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Feedback How to fix missing prefab or asset references

Discussion in 'Editor & General Support' started by richdrummer280, Mar 15, 2023.

  1. richdrummer280


    Jun 17, 2017
    I put together an instructional guide for our team on how to fix missing prefab references. I had to scour various forum responses to find the solution, so I thought it would be good to post the solution here!

    For context, we've been experiencing occasional broken prefab and model references in our scenees. We believe it is caused by the unity yaml mergetool, but are not totally certain. Would you guys have suggestions on how to avoid this issue in the first place?

    All the best,
  2. Kurt-Dekker


    Mar 16, 2013
    That sounds quite likely and should be easy to prove: go back in your commit log and find a suspect merge, then compare before / after.

    We chose not to use YAML Merge for other reasons (I forget exactly, it was back in 2018) and our team just solves the problem by avoiding simultaneous work, keeping our prefabs small, our scenes small, etc. If there is a conflict we get the two contributors together and agree who is going to redo their work on top of the other.

    Here's my generic all-knowledge-in-one-place "oh noes!" snippet... there's a section on GUIDs / missing stuff:

    Lost progress / project / work / stuff disappeared in Unity.

    This article is to help you when you have lost significant progress or work in your Unity project.

    It is designed to give you avenues of discovery and investigation.

    It is NOT a guarantee of restoring your lost work. It is NOT a substitute for proper IT / Data security procedures.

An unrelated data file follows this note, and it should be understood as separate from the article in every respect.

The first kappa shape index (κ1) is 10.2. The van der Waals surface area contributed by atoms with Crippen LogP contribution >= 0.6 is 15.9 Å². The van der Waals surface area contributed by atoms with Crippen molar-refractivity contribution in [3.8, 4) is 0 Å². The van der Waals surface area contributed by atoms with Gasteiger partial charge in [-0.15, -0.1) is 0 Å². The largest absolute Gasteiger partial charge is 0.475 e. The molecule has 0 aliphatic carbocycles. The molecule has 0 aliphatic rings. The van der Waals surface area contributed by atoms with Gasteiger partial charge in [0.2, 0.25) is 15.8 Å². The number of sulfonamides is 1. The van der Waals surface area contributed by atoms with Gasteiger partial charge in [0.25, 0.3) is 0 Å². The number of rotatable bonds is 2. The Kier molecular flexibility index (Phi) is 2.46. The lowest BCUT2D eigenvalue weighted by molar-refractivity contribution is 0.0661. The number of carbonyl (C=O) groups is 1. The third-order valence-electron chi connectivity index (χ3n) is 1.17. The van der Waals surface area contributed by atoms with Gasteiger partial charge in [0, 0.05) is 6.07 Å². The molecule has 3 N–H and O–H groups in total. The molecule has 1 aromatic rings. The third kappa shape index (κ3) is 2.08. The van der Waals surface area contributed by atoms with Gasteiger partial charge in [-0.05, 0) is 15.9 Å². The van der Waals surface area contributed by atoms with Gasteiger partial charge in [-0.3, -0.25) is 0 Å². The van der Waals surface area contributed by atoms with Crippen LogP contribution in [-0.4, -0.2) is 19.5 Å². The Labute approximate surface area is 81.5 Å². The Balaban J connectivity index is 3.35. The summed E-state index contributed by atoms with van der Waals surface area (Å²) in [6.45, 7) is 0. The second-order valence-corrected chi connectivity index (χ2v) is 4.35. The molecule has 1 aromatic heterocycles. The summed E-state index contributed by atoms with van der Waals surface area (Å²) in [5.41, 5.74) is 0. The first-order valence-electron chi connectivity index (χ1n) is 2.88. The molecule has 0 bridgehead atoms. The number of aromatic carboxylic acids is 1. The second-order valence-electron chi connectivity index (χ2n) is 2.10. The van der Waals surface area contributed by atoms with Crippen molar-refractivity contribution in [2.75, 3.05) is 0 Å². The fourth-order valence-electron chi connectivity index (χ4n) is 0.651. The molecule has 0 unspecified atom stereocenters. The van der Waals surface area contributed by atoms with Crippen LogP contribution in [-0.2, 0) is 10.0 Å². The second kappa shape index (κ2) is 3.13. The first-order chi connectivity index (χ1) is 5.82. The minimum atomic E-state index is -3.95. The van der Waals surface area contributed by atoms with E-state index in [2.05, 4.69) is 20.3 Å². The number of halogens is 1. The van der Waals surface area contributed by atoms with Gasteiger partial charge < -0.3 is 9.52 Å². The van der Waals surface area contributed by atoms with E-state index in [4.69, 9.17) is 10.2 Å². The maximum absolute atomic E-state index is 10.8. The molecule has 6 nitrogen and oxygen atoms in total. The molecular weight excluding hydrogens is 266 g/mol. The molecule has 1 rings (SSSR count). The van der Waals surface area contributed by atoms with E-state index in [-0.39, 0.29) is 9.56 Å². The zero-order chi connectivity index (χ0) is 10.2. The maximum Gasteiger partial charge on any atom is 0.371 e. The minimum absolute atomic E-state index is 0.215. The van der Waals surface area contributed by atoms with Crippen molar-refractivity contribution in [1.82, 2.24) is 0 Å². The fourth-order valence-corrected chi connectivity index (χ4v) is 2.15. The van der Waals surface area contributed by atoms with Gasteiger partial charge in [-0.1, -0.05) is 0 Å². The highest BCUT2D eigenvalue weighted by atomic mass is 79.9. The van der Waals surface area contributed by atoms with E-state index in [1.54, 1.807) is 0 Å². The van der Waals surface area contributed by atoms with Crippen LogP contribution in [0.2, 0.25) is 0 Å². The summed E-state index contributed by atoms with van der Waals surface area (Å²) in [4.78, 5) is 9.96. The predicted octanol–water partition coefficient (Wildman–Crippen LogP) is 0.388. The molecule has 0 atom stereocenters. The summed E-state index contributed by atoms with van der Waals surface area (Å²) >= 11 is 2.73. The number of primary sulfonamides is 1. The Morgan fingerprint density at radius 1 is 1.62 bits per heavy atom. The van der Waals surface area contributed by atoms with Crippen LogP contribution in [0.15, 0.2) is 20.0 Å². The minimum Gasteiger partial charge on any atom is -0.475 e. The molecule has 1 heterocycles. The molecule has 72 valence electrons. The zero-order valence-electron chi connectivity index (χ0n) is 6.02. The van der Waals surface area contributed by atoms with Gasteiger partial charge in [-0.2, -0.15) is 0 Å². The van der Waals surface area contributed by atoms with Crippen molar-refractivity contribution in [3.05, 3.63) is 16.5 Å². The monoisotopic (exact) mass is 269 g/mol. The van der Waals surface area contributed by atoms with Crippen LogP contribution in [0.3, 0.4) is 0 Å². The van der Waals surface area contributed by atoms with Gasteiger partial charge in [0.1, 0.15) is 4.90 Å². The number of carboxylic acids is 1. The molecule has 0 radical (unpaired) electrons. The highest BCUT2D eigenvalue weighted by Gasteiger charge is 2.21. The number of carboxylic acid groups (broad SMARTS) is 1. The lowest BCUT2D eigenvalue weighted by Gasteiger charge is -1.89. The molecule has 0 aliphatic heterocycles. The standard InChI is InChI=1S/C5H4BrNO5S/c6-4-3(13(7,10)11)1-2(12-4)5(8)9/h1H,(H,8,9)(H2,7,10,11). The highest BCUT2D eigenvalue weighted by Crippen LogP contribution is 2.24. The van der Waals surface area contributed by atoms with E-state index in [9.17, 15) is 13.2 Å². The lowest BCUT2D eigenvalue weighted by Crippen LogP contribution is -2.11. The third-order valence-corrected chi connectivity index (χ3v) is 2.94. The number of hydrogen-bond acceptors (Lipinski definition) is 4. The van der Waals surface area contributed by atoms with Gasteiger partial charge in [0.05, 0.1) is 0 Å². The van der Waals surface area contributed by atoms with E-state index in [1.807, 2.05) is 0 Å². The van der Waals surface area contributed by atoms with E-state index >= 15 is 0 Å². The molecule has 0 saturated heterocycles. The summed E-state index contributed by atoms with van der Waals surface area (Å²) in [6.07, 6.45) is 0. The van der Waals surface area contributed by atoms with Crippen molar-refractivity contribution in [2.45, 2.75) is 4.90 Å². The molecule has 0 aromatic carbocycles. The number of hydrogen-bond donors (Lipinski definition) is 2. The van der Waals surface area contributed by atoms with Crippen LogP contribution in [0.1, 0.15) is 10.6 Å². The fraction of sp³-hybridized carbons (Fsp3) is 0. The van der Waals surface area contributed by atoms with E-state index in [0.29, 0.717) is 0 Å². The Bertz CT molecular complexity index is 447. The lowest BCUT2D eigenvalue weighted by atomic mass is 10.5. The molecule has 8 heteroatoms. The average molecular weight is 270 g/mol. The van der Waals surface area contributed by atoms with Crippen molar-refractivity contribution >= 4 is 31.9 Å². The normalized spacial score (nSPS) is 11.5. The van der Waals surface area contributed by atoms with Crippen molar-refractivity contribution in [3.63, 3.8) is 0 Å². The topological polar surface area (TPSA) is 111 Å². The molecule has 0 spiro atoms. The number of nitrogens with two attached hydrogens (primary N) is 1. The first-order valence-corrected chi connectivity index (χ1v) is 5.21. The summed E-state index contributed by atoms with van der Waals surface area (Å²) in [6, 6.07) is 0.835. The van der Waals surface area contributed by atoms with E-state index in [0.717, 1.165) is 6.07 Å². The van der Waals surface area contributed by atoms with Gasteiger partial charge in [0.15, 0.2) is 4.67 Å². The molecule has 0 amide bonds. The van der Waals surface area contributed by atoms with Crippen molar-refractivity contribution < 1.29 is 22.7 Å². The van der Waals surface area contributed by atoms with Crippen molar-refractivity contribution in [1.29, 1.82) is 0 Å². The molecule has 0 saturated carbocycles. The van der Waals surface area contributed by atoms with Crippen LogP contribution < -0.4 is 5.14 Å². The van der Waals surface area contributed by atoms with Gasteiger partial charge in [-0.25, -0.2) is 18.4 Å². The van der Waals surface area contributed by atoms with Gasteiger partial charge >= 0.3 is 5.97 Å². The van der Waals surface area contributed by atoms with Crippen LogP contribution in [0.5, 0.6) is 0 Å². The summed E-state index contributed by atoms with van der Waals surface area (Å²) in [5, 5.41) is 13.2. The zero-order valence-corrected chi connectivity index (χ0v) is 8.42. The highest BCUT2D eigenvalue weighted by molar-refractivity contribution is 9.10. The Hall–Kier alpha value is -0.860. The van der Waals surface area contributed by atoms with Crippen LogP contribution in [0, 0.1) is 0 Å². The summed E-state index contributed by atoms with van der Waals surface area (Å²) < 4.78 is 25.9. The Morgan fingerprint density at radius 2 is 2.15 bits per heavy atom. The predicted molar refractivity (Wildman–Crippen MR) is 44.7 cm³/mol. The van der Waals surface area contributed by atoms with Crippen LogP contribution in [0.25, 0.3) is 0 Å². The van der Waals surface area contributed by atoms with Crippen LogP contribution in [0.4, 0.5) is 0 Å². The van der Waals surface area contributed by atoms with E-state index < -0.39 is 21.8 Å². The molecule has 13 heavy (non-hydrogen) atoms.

To decide which parts are applicable to you, look for major bolded headings.


    Your project probably is still on your computer. Try a computer-wide search for some unique filenames that you know are in the project you think is gone.

    To start your search, one common file to all Unity projects is named

    Some things that might have happened:

    - you are not opening the project that you think you are
    - you are in the correct project but not opening the same scene you had open before
    - you dragged the project (or part of it) into the trash (intentionally or inadvertently)
    - you moved the project (or part of it) somewhere else (intentionally or inadvertently)
    - an overly-aggressive antivirus solution quarantined it because it saw code being compiled in there
    - you're using a directory sync like OneDrive or Dropbox... NEVER USE THESE SERVICES WITH UNITY!
    - something else??

    As I said, it's probably still all on your system to be found if you look in the right places.

    A typical Unity project will have at a minimum the following folders:



    Close Unity and make a full project backup RIGHT NOW. Do not do ANYTHING else until you back it up 100%.

    Ideally copy that backup to another computer, or back it up to another external hard drive entirely. This is just basic data processing best practices during data recovery operations.

    If you can see all the files and folders of your project, make sure you are opening the scene file you were working in.

    Once you have opened the scene, look in the hierarchy window, select an object and move the mouse over the Scene window and press F to focus that object.

    Additional notes:

    - ALWAYS use proper industrial grade source control (see below)
    - NEVER use Dropbox or any file sync mechanism in Unity.
    - NEVER move files within your project, except by doing it within Unity
    - ALWAYS be sure you are fully backed up before upgrading Unity


    Some info about Missing script warnings, broken prefabs, GUIDs, renaming GUIDs, etc:

    EVERYTHING in Unity is connected to the above GUID, which is stored ONLY in the metafile, and hence why the metafiles ALWAYS MUST be source-controlled.